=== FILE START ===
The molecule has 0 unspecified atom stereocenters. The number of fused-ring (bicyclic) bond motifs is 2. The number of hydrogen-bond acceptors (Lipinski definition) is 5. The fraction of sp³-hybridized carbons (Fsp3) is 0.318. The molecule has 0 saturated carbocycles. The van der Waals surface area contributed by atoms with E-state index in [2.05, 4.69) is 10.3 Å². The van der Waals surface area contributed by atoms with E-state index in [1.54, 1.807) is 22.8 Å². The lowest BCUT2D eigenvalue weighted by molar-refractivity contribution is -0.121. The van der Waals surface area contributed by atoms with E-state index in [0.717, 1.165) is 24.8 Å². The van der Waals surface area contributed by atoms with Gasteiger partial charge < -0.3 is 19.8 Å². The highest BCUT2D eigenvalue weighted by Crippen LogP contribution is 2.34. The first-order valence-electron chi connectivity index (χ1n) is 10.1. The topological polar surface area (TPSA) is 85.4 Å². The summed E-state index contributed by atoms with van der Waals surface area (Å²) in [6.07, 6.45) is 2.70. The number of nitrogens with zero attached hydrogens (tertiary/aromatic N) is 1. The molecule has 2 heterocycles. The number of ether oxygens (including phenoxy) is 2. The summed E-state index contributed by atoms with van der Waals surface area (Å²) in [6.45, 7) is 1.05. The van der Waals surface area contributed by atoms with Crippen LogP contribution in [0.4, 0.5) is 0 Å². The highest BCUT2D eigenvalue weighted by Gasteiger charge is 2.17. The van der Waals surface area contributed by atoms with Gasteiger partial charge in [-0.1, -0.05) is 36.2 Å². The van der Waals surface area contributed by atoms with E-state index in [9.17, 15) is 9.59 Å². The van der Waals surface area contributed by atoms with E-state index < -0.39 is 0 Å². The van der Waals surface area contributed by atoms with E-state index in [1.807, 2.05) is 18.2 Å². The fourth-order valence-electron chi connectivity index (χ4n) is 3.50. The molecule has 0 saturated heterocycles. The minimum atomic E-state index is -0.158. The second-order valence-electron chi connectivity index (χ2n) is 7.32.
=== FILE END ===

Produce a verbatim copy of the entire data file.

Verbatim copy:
The molecule has 0 unspecified atom stereocenters. The number of fused-ring (bicyclic) bond motifs is 2. The number of hydrogen-bond acceptors (Lipinski definition) is 5. The fraction of sp³-hybridized carbons (Fsp3) is 0.318. The molecule has 0 saturated carbocycles. The van der Waals surface area contributed by atoms with E-state index in [2.05, 4.69) is 10.3 Å². The van der Waals surface area contributed by atoms with E-state index in [1.54, 1.807) is 22.8 Å². The lowest BCUT2D eigenvalue weighted by molar-refractivity contribution is -0.121. The van der Waals surface area contributed by atoms with E-state index in [0.717, 1.165) is 24.8 Å². The van der Waals surface area contributed by atoms with Gasteiger partial charge < -0.3 is 19.8 Å². The highest BCUT2D eigenvalue weighted by Crippen LogP contribution is 2.34. The first-order valence-electron chi connectivity index (χ1n) is 10.1. The topological polar surface area (TPSA) is 85.4 Å². The summed E-state index contributed by atoms with van der Waals surface area (Å²) in [6.07, 6.45) is 2.70. The number of nitrogens with zero attached hydrogens (tertiary/aromatic N) is 1. The molecule has 2 heterocycles. The number of ether oxygens (including phenoxy) is 2. The summed E-state index contributed by atoms with van der Waals surface area (Å²) in [6.45, 7) is 1.05. The van der Waals surface area contributed by atoms with Crippen LogP contribution in [0.4, 0.5) is 0 Å². The highest BCUT2D eigenvalue weighted by Gasteiger charge is 2.17. The van der Waals surface area contributed by atoms with Gasteiger partial charge in [-0.1, -0.05) is 36.2 Å². The van der Waals surface area contributed by atoms with E-state index in [9.17, 15) is 9.59 Å². The van der Waals surface area contributed by atoms with E-state index < -0.39 is 0 Å². The van der Waals surface area contributed by atoms with E-state index in [1.807, 2.05) is 18.2 Å². The fourth-order valence-electron chi connectivity index (χ4n) is 3.50. The molecule has 0 saturated heterocycles. The minimum atomic E-state index is -0.158. The second-order valence-electron chi connectivity index (χ2n) is 7.32.